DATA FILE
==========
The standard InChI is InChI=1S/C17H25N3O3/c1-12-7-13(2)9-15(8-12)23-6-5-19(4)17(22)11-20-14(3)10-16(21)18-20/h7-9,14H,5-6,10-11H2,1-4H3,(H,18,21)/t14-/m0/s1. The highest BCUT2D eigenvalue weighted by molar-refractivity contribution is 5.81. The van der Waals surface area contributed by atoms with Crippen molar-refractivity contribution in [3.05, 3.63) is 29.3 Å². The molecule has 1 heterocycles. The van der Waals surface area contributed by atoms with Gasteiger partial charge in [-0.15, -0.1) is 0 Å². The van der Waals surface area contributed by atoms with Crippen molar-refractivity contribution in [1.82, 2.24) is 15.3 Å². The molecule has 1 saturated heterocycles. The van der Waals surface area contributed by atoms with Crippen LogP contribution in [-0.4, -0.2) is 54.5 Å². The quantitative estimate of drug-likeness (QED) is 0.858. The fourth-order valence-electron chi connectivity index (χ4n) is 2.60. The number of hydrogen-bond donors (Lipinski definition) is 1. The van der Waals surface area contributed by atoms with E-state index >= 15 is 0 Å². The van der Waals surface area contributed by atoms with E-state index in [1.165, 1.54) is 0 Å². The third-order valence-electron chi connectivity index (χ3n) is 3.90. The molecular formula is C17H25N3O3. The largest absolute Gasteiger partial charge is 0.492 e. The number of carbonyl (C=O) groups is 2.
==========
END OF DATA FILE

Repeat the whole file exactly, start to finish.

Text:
The standard InChI is InChI=1S/C17H25N3O3/c1-12-7-13(2)9-15(8-12)23-6-5-19(4)17(22)11-20-14(3)10-16(21)18-20/h7-9,14H,5-6,10-11H2,1-4H3,(H,18,21)/t14-/m0/s1. The highest BCUT2D eigenvalue weighted by molar-refractivity contribution is 5.81. The van der Waals surface area contributed by atoms with Crippen molar-refractivity contribution in [3.05, 3.63) is 29.3 Å². The molecule has 1 heterocycles. The van der Waals surface area contributed by atoms with Gasteiger partial charge in [-0.15, -0.1) is 0 Å². The van der Waals surface area contributed by atoms with Crippen molar-refractivity contribution in [1.82, 2.24) is 15.3 Å². The molecule has 1 saturated heterocycles. The van der Waals surface area contributed by atoms with Crippen LogP contribution in [-0.4, -0.2) is 54.5 Å². The quantitative estimate of drug-likeness (QED) is 0.858. The fourth-order valence-electron chi connectivity index (χ4n) is 2.60. The number of hydrogen-bond donors (Lipinski definition) is 1. The van der Waals surface area contributed by atoms with E-state index >= 15 is 0 Å². The van der Waals surface area contributed by atoms with E-state index in [1.165, 1.54) is 0 Å². The third-order valence-electron chi connectivity index (χ3n) is 3.90. The molecular formula is C17H25N3O3. The largest absolute Gasteiger partial charge is 0.492 e. The number of carbonyl (C=O) groups is 2.